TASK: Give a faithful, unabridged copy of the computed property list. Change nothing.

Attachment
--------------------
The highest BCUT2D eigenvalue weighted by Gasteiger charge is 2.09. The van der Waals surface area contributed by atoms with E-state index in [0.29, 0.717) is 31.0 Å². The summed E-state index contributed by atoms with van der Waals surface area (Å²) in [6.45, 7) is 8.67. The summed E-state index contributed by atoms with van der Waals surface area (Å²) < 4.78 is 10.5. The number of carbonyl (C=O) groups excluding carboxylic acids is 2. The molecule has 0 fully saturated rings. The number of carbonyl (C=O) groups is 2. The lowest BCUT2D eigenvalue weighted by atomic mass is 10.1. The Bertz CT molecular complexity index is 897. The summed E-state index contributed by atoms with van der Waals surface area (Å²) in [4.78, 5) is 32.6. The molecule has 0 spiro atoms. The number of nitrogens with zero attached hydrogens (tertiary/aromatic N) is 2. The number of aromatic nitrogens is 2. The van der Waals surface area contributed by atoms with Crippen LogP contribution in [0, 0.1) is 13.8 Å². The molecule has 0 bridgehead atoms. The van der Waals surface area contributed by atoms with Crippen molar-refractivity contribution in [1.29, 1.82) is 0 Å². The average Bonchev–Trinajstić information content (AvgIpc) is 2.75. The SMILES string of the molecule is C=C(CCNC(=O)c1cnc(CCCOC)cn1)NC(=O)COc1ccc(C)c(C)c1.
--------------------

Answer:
The highest BCUT2D eigenvalue weighted by Gasteiger charge is 2.09. The van der Waals surface area contributed by atoms with E-state index in [0.29, 0.717) is 31.0 Å². The summed E-state index contributed by atoms with van der Waals surface area (Å²) in [6.45, 7) is 8.67. The summed E-state index contributed by atoms with van der Waals surface area (Å²) < 4.78 is 10.5. The number of carbonyl (C=O) groups excluding carboxylic acids is 2. The molecule has 0 fully saturated rings. The number of carbonyl (C=O) groups is 2. The lowest BCUT2D eigenvalue weighted by atomic mass is 10.1. The Bertz CT molecular complexity index is 897. The summed E-state index contributed by atoms with van der Waals surface area (Å²) in [4.78, 5) is 32.6. The molecule has 0 spiro atoms. The number of nitrogens with zero attached hydrogens (tertiary/aromatic N) is 2. The number of aromatic nitrogens is 2. The van der Waals surface area contributed by atoms with Crippen LogP contribution in [0, 0.1) is 13.8 Å². The molecule has 0 bridgehead atoms. The van der Waals surface area contributed by atoms with Crippen molar-refractivity contribution in [1.29, 1.82) is 0 Å². The average Bonchev–Trinajstić information content (AvgIpc) is 2.75. The SMILES string of the molecule is C=C(CCNC(=O)c1cnc(CCCOC)cn1)NC(=O)COc1ccc(C)c(C)c1.